This article is re-posted from the original article by MARK SULLIVAN“>Click here to see the article at it’s original source of publication.


AT&T was caught off guard last Tuesday when its relationship with Trump’s personal attorney Michael Cohen (a $600,000 payment to Cohen’s shell company, Essential Consultants) was suddenly exposed to the daylight. As is often the case, it happened only by accident. AT&T’s name was included on documents released by porn star Stormy Daniels’ lawyer Michael Avenatti as part of his effort to detail Cohen’s efforts to hush up the president’s alleged affair with his client.

Now, some lawmakers are demanding answers. On Monday Sens. Elizabeth Warren (D-Mass.), Richard Blumenthal (D-Conn.), and Ron Wyden (D-Oregon) wrote a letter to the company stating:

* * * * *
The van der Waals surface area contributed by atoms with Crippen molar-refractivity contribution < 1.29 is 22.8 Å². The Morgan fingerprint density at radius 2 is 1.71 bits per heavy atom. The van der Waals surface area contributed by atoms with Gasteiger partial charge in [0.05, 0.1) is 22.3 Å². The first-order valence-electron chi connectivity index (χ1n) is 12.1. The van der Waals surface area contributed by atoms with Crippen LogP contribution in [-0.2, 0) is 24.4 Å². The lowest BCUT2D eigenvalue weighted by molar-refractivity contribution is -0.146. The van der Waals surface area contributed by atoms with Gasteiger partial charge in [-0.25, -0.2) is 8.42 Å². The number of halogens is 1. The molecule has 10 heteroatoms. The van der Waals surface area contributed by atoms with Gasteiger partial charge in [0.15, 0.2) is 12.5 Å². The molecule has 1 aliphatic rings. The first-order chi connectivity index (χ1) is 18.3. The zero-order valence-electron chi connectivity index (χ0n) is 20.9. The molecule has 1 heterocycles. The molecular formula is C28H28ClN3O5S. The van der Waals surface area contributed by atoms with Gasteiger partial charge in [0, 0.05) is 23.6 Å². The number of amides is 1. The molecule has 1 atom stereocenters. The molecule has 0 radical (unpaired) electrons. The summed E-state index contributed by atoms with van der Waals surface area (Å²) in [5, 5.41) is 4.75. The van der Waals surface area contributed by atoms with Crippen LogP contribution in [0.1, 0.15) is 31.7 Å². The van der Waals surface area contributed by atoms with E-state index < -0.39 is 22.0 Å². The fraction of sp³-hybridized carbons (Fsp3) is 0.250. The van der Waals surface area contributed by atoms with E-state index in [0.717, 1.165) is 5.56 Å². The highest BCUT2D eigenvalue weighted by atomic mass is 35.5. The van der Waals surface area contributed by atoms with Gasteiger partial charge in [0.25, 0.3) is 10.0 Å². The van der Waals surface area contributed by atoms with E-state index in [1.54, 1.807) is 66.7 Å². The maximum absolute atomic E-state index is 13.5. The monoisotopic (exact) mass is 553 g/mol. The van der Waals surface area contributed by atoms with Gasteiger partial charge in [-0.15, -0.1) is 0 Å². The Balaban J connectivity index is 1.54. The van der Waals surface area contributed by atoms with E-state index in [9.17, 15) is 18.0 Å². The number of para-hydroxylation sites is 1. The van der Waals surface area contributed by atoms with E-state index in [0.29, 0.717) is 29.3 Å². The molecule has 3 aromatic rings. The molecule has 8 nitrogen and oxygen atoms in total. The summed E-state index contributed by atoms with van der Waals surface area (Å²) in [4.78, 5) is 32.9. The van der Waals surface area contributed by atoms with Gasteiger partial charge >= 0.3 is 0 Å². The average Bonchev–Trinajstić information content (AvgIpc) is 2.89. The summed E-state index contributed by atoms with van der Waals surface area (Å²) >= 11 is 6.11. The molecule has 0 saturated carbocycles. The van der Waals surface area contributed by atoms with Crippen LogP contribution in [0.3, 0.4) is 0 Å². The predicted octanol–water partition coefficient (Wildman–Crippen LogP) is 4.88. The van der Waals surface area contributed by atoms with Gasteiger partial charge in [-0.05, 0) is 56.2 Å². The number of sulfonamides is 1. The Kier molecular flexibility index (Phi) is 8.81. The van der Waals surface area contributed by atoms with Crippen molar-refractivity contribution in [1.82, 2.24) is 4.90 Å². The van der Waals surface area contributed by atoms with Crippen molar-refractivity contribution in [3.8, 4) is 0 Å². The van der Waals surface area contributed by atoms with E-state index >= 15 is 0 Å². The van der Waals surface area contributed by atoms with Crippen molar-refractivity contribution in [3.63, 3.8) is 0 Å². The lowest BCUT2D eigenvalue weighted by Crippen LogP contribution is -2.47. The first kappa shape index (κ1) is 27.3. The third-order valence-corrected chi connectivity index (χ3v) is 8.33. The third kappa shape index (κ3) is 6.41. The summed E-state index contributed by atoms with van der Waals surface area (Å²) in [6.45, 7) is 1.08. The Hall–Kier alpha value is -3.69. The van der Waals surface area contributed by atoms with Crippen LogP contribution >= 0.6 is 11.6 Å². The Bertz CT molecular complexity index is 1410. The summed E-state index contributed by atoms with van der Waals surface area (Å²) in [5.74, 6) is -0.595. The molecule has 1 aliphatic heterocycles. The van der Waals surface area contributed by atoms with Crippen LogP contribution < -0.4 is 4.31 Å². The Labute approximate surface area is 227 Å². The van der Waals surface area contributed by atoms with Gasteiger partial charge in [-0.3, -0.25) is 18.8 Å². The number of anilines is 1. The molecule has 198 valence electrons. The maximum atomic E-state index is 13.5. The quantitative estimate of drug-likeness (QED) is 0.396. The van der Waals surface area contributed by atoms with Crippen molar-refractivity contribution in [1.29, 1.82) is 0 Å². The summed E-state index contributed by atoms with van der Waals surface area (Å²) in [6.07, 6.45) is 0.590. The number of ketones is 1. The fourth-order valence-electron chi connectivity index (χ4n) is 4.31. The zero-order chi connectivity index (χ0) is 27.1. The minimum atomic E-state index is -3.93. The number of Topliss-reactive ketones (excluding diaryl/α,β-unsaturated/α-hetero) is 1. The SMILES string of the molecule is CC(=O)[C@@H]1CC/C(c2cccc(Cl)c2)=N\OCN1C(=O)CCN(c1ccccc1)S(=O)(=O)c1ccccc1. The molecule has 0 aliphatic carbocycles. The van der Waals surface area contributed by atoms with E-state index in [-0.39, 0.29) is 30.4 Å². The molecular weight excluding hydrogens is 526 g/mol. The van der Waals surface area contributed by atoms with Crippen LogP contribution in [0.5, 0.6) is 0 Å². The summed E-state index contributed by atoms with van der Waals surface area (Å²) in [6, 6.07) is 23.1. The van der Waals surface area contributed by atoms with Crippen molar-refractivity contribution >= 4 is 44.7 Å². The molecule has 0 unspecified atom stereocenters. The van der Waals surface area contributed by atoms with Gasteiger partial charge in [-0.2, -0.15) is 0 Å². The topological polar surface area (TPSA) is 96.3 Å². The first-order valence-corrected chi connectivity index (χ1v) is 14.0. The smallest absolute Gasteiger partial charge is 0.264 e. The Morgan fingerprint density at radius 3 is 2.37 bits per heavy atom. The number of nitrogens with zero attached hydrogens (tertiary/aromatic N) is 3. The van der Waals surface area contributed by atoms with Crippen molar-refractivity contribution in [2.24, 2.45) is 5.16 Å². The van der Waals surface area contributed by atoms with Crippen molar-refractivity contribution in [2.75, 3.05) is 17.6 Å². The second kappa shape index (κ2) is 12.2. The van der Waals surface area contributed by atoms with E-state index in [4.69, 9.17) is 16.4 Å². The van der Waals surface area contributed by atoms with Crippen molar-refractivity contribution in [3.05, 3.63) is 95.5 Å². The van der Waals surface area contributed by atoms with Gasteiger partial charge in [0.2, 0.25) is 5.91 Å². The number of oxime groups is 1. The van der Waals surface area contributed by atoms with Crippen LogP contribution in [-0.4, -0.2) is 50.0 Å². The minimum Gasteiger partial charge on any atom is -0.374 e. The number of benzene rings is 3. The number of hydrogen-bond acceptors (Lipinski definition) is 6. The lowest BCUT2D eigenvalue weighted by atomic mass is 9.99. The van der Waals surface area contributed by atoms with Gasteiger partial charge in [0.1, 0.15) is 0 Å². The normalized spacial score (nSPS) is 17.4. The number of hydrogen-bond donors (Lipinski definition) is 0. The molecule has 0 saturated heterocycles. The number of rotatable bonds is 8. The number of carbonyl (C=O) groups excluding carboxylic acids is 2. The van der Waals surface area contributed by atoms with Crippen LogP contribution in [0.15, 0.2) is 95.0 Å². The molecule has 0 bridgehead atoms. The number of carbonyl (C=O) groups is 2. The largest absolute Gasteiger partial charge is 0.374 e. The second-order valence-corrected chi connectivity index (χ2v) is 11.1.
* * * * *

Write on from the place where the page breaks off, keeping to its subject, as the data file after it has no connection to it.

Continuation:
“AT&T had a significant financial interest in key administration decisions, including whether the Department of Justice would contest the proposed merger with Time Warner, whether the Federal Communications Commission would overturn net neutrality rules, and whether the Administration would push a tax plan that gave huge breaks to corporations like AT&T. Given these ongoing and significant matters, the unusual series of payments by AT&T to the President’s personal attorney raise obvious questions about corruption and whether AT&T, Essential Consultants, and the Trump Administration were engaged in a pay-for-play operation.”

But if you know anything about AT&T’s history, this shouldn’t be too surprising. The company has an army of lawyers at its disposal, is hair-trigger litigious, and is no stranger to backroom dealing in the Capitol. During 2017, the company paid $16,780,000 to 31 lobby firms, according to government filings.